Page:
Optometrist vs. General Ophthalmologist vs. Retina Specialist
March 31, 2022
There are different types of eye care professionals, and the one you should see is based on the specific problem that you are experiencing. It’s worth knowing the difference between optometrists, ophthalmologists, and retina specialists to ensure that you are able to get an appointment with the right specialist.
What is an Optometrist?
An optometrist is an eye care professional who gets a Doctor of Optometry degree after completing four years of training. They are trained to examine patients for visual problems and prescribe glasses and contact lenses. Optometrists address issues like nearsightedness, farsightedness, astigmatism, and other vision issues. They also have special training to diagnose and treat a variety of eye diseases and conditions like dry eye or infections of the eye. However, if there is a serious issue with the eyes, such as cataracts or macular degeneration, an optometrist will refer you to an ophthalmologist for treatment.
What is a General Ophthalmologist?
A general ophthalmologist is a medical doctor who is also a specialist in treating conditions of the eye. They are board-certified and must meet the following requirements in their education:
• Complete four years of college.
• Complete four years of medical school.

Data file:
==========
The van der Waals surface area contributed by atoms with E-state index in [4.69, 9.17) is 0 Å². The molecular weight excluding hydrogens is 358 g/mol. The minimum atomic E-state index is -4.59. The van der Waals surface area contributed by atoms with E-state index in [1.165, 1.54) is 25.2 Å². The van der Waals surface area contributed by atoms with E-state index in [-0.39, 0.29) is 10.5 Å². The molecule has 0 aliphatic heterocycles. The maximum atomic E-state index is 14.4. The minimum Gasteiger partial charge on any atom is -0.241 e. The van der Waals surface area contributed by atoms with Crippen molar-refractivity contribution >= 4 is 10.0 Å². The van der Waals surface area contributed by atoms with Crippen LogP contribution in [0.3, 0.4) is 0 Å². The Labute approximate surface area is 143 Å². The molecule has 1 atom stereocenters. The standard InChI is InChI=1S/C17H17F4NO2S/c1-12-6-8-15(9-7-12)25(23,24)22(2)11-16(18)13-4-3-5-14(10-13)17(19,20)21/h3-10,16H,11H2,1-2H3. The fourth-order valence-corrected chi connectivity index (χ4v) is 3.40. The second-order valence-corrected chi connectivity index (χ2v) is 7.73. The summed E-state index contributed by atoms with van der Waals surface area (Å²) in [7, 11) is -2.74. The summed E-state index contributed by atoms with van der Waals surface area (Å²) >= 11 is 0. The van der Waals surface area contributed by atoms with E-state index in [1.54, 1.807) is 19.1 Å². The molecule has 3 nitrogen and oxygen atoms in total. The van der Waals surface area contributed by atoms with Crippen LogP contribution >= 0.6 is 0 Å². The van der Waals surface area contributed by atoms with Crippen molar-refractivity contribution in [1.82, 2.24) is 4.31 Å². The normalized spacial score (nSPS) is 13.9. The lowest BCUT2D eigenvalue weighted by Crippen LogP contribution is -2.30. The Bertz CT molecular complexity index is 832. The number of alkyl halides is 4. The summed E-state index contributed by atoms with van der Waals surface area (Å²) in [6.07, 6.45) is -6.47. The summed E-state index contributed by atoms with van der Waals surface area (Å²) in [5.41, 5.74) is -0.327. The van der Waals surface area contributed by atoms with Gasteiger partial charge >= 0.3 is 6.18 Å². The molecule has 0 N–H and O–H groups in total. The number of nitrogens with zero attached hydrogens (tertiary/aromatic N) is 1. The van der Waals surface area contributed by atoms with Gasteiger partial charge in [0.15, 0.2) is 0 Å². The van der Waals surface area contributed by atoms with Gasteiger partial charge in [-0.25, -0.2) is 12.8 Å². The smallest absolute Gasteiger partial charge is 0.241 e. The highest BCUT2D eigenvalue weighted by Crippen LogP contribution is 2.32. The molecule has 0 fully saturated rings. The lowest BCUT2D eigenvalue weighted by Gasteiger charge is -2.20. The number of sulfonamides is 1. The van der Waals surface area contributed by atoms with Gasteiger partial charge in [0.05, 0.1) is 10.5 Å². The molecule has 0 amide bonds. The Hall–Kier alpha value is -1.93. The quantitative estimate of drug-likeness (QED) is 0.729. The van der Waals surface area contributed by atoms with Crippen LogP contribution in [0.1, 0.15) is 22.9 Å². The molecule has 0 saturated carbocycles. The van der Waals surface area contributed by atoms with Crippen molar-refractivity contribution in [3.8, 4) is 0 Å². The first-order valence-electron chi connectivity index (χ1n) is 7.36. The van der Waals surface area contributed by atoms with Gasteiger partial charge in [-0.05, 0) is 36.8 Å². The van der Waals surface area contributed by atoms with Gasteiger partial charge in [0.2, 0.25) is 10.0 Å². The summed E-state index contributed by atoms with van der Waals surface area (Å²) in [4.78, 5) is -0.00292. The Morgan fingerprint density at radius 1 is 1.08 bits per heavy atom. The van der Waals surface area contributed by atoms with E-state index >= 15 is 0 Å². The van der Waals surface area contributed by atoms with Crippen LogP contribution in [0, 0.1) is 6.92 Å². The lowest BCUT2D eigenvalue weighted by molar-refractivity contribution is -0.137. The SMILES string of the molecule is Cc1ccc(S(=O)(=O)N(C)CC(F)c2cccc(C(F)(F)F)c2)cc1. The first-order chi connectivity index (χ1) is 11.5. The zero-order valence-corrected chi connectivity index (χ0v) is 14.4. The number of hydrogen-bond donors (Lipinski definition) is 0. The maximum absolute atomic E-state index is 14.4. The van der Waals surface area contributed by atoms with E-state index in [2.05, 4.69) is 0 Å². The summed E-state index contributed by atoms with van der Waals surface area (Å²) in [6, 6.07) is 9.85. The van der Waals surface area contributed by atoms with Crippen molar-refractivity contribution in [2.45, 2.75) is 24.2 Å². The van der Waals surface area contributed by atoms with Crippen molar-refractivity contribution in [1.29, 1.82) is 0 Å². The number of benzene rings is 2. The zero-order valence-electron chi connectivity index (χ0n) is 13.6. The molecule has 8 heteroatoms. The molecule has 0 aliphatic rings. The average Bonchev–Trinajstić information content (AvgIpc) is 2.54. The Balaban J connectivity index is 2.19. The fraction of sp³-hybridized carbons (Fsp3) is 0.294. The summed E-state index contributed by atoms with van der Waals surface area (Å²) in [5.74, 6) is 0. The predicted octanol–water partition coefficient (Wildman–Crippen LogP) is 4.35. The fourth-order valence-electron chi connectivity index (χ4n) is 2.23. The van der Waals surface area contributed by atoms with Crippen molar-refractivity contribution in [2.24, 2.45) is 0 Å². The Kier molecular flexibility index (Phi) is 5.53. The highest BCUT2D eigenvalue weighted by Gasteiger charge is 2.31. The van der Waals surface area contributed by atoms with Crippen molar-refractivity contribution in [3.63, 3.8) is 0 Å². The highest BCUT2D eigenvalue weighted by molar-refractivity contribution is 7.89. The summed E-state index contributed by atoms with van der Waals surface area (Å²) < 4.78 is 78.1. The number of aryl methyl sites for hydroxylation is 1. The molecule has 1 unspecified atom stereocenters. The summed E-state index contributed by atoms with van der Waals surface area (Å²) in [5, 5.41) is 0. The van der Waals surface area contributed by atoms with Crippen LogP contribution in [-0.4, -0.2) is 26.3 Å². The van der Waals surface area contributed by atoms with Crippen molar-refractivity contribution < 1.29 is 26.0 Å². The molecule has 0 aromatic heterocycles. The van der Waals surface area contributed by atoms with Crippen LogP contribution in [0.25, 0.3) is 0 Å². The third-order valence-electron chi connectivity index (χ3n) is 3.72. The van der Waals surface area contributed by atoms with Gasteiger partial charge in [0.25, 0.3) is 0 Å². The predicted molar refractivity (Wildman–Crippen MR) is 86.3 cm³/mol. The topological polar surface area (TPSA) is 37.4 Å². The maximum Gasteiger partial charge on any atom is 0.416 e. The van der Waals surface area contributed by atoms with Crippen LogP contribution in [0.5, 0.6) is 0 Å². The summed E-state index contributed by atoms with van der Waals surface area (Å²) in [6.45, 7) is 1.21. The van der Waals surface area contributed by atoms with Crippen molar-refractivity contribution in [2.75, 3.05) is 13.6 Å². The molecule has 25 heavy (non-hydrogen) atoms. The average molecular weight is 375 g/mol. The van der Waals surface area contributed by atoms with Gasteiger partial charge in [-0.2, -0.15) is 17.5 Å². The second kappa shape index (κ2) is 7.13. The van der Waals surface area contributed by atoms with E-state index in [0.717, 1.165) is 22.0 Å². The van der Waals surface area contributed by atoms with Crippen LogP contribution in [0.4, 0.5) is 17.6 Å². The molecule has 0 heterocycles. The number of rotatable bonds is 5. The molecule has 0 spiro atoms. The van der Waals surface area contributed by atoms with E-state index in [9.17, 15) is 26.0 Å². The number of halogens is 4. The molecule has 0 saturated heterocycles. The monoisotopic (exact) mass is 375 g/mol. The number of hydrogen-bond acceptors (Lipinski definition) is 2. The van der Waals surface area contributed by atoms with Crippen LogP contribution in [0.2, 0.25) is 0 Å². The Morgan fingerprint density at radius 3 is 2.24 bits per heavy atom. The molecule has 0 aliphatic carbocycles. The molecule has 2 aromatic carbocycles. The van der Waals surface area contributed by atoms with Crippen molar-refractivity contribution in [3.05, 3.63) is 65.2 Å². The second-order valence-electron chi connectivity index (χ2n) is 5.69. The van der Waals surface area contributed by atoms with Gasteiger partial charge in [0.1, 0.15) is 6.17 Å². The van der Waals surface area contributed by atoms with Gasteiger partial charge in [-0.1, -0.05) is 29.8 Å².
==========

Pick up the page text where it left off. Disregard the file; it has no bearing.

• Complete one year of training at an internship.
• Complete a minimum of three years of supervised training at an accredited residency program in ophthalmology.
An ophthalmologist is different from an optometrist and optician due to the level of specialized training they receive to diagnose and treat certain conditions, and their ability to perform surgery. Although they are also able to prescribe glasses and contact lenses to patients, they go medically far beyond what an optometrist can do. Ophthalmologists can also take part in scientific research to find treatments and cures for diseases of the eye.
What is a Retina Specialist?
A retina specialist is an ophthalmologist who has additional training specifically in treating an area at the back of the eye called the “retina”. Retina specialists receive additional training that includes a fellowship for one or two years after a residency in ophthalmology.
Generally, retina specialists focus on diagnosing and treating conditions and illnesses affecting the retina. Their patients are usually referred to them by an ophthalmologist or optometrist after recognizing a problem with the retina. Retina specialists used special equipment to diagnose these conditions and diseases and stay in the know with all the latest treatment techniques that are both surgical and non-surgical.